A study from the Journal Of Emergency Medicine in 2008 found that 43 per cent of women murdered by partners had been choked by them in the previous year. So, this suggests the men’s behaviour moves from ‘I could kill you’ to ‘I will kill you’.

Unfortunately, police and prosecutors have found it a hard crime to crack.

Indeed, what does a red spot on a neck prove?

Yet this ignores the damage that is done internally. Loss of consciousness can happen within ten to 15 seconds, leading to mild brain damage. Strangulation can also cause internal bleeding, dizziness, nausea, ear bleeding, strokes, blood clots, miscarriage.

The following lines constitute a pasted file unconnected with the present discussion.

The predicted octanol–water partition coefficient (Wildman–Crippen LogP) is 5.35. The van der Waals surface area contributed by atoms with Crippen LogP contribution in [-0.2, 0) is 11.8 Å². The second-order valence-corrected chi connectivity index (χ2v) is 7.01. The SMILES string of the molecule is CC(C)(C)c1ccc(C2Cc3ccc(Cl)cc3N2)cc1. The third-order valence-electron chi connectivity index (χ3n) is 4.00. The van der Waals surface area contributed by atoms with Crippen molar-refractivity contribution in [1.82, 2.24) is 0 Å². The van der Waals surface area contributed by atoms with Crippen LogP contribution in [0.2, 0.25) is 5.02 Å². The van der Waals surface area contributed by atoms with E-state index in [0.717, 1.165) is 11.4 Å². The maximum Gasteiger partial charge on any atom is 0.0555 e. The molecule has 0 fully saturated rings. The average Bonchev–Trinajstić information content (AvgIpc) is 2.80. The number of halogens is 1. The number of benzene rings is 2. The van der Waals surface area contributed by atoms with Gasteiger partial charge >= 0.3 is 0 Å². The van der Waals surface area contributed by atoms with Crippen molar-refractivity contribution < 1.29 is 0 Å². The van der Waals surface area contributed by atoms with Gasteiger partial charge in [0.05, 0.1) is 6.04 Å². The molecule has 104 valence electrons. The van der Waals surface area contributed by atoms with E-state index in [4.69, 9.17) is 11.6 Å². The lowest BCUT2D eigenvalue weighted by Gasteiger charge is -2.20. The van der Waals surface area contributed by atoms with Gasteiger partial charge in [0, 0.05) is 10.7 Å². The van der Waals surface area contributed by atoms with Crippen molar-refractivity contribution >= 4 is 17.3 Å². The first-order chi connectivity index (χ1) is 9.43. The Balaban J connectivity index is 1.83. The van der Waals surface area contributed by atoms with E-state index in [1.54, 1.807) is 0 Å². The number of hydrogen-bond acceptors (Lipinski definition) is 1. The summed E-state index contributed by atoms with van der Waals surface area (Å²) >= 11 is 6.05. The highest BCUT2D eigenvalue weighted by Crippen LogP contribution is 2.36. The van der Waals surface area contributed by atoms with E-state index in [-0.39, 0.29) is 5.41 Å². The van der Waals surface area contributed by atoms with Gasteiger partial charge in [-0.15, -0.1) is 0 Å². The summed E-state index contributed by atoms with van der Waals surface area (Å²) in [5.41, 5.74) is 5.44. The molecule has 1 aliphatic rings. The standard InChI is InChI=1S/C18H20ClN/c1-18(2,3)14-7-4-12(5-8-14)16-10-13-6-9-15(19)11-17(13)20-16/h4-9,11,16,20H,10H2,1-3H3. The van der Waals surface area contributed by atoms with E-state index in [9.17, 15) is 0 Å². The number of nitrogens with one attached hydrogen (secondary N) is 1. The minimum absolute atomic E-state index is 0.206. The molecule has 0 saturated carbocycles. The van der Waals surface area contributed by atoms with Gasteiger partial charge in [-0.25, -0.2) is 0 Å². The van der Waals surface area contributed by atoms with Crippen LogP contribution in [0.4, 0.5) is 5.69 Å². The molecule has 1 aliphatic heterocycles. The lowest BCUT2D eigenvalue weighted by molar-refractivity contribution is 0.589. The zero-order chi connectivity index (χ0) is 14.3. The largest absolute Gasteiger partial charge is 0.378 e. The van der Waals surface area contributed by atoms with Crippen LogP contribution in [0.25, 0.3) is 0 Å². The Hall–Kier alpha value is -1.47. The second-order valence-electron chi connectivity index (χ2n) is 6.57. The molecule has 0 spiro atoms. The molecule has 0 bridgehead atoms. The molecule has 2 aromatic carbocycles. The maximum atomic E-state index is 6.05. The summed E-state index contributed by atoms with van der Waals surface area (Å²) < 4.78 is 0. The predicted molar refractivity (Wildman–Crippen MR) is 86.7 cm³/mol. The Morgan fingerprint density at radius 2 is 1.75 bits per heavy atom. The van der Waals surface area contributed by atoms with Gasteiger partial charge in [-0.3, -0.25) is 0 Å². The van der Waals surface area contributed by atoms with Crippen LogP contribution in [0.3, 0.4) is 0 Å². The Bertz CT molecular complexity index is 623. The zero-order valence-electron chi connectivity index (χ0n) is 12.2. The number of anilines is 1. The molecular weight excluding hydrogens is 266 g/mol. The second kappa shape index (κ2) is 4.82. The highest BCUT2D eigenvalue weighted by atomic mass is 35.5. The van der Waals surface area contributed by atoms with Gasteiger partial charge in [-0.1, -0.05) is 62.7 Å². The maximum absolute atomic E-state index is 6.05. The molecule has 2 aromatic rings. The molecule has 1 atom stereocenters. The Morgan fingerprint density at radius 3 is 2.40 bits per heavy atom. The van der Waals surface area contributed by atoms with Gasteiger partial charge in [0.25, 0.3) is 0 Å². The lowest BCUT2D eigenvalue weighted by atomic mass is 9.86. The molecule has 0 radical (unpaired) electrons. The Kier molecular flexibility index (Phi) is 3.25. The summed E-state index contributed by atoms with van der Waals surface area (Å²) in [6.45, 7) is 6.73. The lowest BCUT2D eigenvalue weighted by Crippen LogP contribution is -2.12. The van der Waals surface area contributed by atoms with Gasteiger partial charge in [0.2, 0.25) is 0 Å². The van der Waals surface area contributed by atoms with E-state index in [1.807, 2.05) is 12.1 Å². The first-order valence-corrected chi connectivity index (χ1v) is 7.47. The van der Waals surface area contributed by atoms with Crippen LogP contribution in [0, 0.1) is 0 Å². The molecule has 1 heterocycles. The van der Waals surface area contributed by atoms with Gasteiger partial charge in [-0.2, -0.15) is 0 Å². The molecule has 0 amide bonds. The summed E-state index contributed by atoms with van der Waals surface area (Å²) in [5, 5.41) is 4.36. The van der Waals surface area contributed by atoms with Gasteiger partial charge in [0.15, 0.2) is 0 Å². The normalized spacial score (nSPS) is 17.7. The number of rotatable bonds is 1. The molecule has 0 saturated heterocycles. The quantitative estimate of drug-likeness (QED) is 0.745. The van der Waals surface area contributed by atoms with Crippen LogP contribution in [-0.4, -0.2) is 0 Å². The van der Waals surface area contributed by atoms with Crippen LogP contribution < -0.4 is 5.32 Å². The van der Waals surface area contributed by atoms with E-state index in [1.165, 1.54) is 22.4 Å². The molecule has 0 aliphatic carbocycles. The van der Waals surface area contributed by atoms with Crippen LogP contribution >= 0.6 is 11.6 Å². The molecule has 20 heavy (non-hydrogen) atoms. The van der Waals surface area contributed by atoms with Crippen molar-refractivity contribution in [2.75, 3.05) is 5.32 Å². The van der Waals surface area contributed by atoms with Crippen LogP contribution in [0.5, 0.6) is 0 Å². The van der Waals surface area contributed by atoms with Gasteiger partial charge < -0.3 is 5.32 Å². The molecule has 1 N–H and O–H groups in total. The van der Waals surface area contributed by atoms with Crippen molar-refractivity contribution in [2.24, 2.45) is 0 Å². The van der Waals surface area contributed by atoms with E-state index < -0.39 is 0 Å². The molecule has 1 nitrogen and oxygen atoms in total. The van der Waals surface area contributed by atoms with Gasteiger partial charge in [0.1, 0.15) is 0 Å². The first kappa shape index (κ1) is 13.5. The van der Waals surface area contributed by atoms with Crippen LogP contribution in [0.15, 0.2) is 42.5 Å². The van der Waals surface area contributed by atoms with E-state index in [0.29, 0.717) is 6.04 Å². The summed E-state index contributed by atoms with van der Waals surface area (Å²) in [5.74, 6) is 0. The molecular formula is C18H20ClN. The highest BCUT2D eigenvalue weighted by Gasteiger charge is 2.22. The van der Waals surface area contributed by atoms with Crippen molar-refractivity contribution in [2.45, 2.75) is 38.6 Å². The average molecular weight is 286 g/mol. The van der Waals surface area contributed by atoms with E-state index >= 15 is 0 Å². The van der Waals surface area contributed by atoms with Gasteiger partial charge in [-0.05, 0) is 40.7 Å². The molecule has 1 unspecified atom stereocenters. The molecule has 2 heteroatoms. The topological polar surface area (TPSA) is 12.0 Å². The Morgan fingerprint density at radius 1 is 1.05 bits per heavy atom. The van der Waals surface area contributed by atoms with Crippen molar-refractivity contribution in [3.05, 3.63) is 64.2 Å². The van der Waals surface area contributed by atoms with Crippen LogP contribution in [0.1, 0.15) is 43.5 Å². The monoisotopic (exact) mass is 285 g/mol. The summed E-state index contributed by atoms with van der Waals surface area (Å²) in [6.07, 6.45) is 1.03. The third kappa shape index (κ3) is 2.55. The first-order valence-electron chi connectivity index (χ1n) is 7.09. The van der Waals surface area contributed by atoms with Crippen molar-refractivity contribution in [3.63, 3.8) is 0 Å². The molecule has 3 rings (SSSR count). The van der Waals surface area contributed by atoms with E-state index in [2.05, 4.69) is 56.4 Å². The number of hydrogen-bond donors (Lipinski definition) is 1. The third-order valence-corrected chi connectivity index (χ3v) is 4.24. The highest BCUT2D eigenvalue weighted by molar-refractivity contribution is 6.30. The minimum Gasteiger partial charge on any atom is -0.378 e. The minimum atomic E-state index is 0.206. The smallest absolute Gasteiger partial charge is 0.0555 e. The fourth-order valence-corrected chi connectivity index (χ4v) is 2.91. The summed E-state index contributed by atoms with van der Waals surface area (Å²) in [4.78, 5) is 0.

Studies report ‘a sense of existential threat, a firm conviction that they were going to die’.

Can you imagine the terror? You are on the edge of unconsciousness, contemplating death. This is the ecstasy of the abuser. He (almost always ‘he’) has the greatest thrill of power over life and death short of murder. It is sickening.

The amendment to the Domestic Abuse Bill wants recognition for the severity of the act for which there is currently no distinct offence.

New Zealand, the United States and Australia are ahead of us on this. In the US, 37 states have introduced non-fatal strangulation offences, and in New Zealand a new offence was introduced in 2018.

Horribly, a life-threatening act has become blurred with a sexual one. Mind-bogglingly, strangulation replaces the expression of love with a fantasy of fear and surrender. 

An American survey last year quoted by the Training Institute of Strangulation Prevention claimed that one third of women between the ages of 18 and 24 had been asked to ‘choke’ during sex.